The key to the spiritual life is not a specific great experience or event but constant and steady work. This sustained effort leads to the gradual wearing down of the personality and the slow revelation of the light of the soul.

This attitude needs to permeate every aspect of our spiritual life. When we meditate, we need to just sit on a daily basis with no expectations that anything special will happen. We do not get excited if something happens, or deflated if nothing does.  When we work on a spiritual project, we should just do the work with all of our heart and mind, with no expectations as to where it might lead us – no expectations how others will respond. When we prepare for a holyday or festival, we need to have no expectations as to what spiritual blessing we may or may not receive. We prepare as we can and then give everything over to God, knowing that He will give us the holyday that we need, or more precisely, the holyday that He wants for us.

This mindset of no expectations is an integral part of our relationships with others. We should have no expectations of those around us. We need to be joyful when they go forward in their spiritual journey, but not become depressed if they take a backward step. We love them and support them in all of their efforts. We uphold them when they are falling and strengthen them when they are afraid.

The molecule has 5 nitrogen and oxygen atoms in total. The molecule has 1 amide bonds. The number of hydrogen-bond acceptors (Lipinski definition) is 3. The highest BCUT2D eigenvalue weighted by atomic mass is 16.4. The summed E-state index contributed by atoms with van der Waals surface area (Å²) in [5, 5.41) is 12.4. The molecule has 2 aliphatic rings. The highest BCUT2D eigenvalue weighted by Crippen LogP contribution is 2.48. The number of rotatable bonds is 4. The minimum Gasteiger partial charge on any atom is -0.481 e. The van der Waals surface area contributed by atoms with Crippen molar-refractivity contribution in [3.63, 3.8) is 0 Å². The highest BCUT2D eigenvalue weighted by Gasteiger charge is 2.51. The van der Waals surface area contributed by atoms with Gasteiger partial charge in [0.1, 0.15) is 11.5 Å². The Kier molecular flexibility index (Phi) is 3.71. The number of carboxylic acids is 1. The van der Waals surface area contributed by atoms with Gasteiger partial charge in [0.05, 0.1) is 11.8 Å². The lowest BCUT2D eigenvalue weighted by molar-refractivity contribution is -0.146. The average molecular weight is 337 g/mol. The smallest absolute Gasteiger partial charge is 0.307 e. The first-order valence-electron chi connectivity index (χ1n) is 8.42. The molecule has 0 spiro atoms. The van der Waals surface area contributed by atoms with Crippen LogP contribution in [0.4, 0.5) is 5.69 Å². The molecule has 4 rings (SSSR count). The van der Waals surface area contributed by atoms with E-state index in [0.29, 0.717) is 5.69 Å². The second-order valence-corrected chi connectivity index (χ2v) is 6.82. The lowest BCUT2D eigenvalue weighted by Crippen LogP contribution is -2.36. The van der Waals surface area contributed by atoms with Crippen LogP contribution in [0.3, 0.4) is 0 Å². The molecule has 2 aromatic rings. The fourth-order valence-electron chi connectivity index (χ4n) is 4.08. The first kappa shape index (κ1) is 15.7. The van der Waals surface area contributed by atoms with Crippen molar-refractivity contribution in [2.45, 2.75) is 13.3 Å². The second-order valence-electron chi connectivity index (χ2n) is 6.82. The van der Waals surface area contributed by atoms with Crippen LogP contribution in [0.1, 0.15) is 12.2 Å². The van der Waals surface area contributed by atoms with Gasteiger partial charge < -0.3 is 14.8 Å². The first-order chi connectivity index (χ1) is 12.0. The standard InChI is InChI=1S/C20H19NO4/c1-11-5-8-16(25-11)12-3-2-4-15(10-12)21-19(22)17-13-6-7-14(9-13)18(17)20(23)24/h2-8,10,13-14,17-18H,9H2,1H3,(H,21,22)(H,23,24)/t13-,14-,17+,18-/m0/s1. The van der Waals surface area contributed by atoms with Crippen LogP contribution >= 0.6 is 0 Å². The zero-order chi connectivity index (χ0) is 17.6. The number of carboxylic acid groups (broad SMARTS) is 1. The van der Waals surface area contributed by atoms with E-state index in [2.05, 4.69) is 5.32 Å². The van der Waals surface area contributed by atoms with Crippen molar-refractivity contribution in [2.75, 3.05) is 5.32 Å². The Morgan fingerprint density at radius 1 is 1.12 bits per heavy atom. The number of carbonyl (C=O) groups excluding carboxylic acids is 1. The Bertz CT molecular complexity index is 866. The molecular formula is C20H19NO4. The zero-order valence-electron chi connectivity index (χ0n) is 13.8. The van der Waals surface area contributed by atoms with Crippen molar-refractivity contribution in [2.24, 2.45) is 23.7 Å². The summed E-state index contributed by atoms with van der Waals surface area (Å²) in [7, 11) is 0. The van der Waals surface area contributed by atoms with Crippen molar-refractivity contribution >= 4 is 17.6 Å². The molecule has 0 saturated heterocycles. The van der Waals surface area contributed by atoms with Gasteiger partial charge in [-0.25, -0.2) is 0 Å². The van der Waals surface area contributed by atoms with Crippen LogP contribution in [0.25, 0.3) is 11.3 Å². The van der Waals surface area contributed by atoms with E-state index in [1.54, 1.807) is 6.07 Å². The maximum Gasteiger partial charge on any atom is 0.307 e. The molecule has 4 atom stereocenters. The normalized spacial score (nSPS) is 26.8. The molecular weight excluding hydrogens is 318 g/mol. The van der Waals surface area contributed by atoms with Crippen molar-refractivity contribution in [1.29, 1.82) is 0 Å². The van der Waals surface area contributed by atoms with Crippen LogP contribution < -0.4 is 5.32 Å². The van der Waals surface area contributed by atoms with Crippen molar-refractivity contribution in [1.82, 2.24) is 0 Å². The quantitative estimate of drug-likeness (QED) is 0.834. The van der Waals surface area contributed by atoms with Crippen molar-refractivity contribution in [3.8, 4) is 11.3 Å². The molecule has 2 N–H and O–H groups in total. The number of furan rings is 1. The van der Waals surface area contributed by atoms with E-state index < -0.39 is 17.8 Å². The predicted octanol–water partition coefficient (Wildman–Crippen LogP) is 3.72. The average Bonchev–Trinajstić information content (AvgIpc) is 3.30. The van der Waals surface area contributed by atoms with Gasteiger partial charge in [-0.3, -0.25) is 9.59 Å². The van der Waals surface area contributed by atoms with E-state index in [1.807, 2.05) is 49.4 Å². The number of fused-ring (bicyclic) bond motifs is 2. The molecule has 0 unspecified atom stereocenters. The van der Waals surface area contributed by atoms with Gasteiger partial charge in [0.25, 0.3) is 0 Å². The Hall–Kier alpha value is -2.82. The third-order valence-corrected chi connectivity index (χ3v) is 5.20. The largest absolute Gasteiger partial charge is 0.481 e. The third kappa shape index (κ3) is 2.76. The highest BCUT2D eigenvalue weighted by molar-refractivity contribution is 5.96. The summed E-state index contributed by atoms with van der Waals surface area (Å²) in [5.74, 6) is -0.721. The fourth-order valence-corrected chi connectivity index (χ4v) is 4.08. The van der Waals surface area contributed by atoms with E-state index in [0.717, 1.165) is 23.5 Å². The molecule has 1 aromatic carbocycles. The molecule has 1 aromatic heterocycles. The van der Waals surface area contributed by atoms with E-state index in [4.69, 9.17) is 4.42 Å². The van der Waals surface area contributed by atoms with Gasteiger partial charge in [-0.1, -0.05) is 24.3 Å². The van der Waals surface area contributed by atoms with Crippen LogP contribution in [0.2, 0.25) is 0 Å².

Having no expectations does not mean that we should live without aspirations or ideals. We hold the highest ideals, but at the same time, have no expectations that these ideals will quickly be fulfilled. We work steadily and consistently, keeping that which we hold dear in our heart. We do not allow despair to overcome us when we see the tremendous gap between the reality before us and the hope that we cherish within. We embrace great aspirations as our guide, and no expectations as our rule of life.

We look at life from the expansive perspective of God’s vision, and stride forward with the profound patience of the soul. We strive for excellence and perfection in everything that we do. We work with no expectations from our labors, but with full faith that all of our endeavors will find their place in God’s Eternal Purpose and Plan.

We have faith that no act that is undertaken with sincerity is in vain. We trust that no real longing for God goes unnoticed. We have confidence that no kindness is left wholly unreturned. We rest in the knowledge that love between spiritual brothers (and sisters) will overcome all human frailties. We live with the firm conviction that working with no expectations will bring the Divine Design to fruition at the right moment and in the appointed place.

copyright © 2012, by Yoel Glick

Acknowledgements    (↵ returns to text)

  1. Mirka Knaster, Living This Life Fully: Stories and Teachings of Munindra, p. 127
  2. Mirka Knaster, Living This Life Fully: Stories and Teachings of Munindra, p. 128
  3. Mirka Knaster, Living This Life Fully: Stories and Teachings of Munindra, p. 127